Last weekend I got to go to my “favorite place on earth.” For those who have trouble reading sarcasm through the computer, Yankton is probably my LEAST favorite place to travel to. It requires me flying into Omaha, renting a car, driving a couple of hours on flat flat flat highway with minimal places to stop (talk about making you want to fall asleep), and staying at one of 2 or 3 hotels in the area. Once you get to Yankton there isn’t much for you to do besides shoot archery, which is why I figured I might as well do both tournaments being offered. No need for down time in a place like Yankton.
My primary reason to heading to Yankton was for USA Archery’s annual Field Nationals. This is one of the few areas of archery that I haven’t tried yet, so with a couple of weeks still until World Cup Finals, I figured why not. For those not familiar with Fita Field it’s a two-day tournament with the first day being 24 unmarked targets from 10-55 meters (for adults) and the second day being 24 marked (or known) targets from 10-60 meters. That meant 72 scoring arrows each day, and then I would be adding 90 more on Saturday and 60 on Sunday for the NFAA Target Nationals tournament. Talk about a lot of shooting!
I did better than expected on the first day of field with the distance judging. With the exception of one big mistake (I thought a 60cm target face was an 80!), I felt like I did really well getting yardages close. The biggest problem I had was being able to see the yellow (center of the target rings), especially on the little bunny targets (10-15 meters, 20cm face). For some reason with my normal target setup, the yellow seemed to blur into the black (especially in the shade) so I couldn’t tell where the middle of the target was. This left me struggling on the close shots, and I didn’t get a single 18 (all 6s) on one of these targets the entire day.
Lesson: I need to play around with different scope/peep sizing so I can see the target in all lighting conditions
After the round, I was sitting comfortably in 2nd place. I couldn’t go back and rest after being at the field for over 6 hours bc I still had another tournament to shoot. That afternoon/evening was a struggle for me. Now that I’ve been back at work this year, I don’t get to shoot near the volume of arrows that I previously had. That meant I was shooting more Saturday for score then I do 95% of the time in practice.
As the round progressed (60, 50 to 40 yards) I became more and more tired. My back muscles were sore and my front arm didn’t want to hold the bow up when it was time to shoot. I lucked out, and even though I dropped more points than I would have liked, I closed the day in first by a single point. I knew that didn’t mean much since Sunday was supposed to be windy and we would be shooting at a smaller target face (meaning I expected more points being dropped), but I was happy nonetheless.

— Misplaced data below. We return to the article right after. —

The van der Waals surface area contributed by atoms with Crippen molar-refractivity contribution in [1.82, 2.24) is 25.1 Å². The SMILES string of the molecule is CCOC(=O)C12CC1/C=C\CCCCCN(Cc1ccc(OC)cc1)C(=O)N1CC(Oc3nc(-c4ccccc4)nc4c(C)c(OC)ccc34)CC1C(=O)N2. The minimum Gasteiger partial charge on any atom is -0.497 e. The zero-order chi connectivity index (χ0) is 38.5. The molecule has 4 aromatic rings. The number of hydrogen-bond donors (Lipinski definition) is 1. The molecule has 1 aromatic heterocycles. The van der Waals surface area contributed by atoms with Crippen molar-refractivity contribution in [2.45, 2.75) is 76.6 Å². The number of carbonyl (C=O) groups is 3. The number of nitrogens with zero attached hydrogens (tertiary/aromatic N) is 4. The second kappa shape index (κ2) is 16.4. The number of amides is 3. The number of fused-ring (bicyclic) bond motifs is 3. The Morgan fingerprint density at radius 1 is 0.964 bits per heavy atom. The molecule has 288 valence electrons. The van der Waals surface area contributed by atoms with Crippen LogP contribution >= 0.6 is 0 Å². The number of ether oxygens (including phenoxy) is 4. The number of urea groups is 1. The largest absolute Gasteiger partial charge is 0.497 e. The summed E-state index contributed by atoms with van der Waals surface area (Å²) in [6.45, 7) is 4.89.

After a quick dinner with friends, I headed to bed, so I’d be rested for day 2. I knew it was going to be a long day, so I made the decision early in the field round to not do anything crazy, but try to conserve as much energy as possible for the afternoon round. I knew it was essentially impossible to catch Jamie who was in first for field, but it would be easy for me to lose first in the target nationals. Some probably don’t agree with my decision, as they go 100% in for every tournament, but I was treating the field as a learning experience being my first time anyways. Did I want to win? Of course, but I was also realistic about my chances going in.
We ended up making record time with Sunday being marked yardages and a bunch of empty targets in front of us (thanks organizers!). That meant those of us shooting both tournaments were able to grab some lunch and rest for a little while before we had to be ready to shoot the afternoon session. I happily walked away from my first field tournament with a silver medal. Even more exciting I realized was the fact that I had gotten a medal at EVERY single USA Archery Nationals this year (indoor, outdoor and field), and it just so happens that I took 2nd in each one. I love the idea of a trifecta, but next year I hope I can turn that into triple gold!
Next up was my chance at my first National Championship title. The wind had definitely picked up from the day before, and today we started at 40 yards (vs the opposite the previous day) meaning we would be working our way out to longer distances.
I started off very well at 40. The wind was challenging, but I just focused on making good shots and being smart (read about my suggestions for shooting in the wind here). We hit 50 and not only did the wind pick up, but my lack of ability to aim at the target face at that distance reared its ugly head and I struggled big time!
We finished 50, and I had to assume I had not only lost 1st, but second also as Erika and Jamie were shooting well. I had to regroup mentally, but I reminded myself I love 60. The longer distances always seem to be my strength, so I took it as a challenge. I don’t care what they do, but I’m going to put up a great score for these last 4 ends. I ended up dropping just under two points an end (7 total), which I wasn’t exactly happy about until I discovered I had won!
I can now officially say I am not only a World Cup Champion, but I am also a National Champion!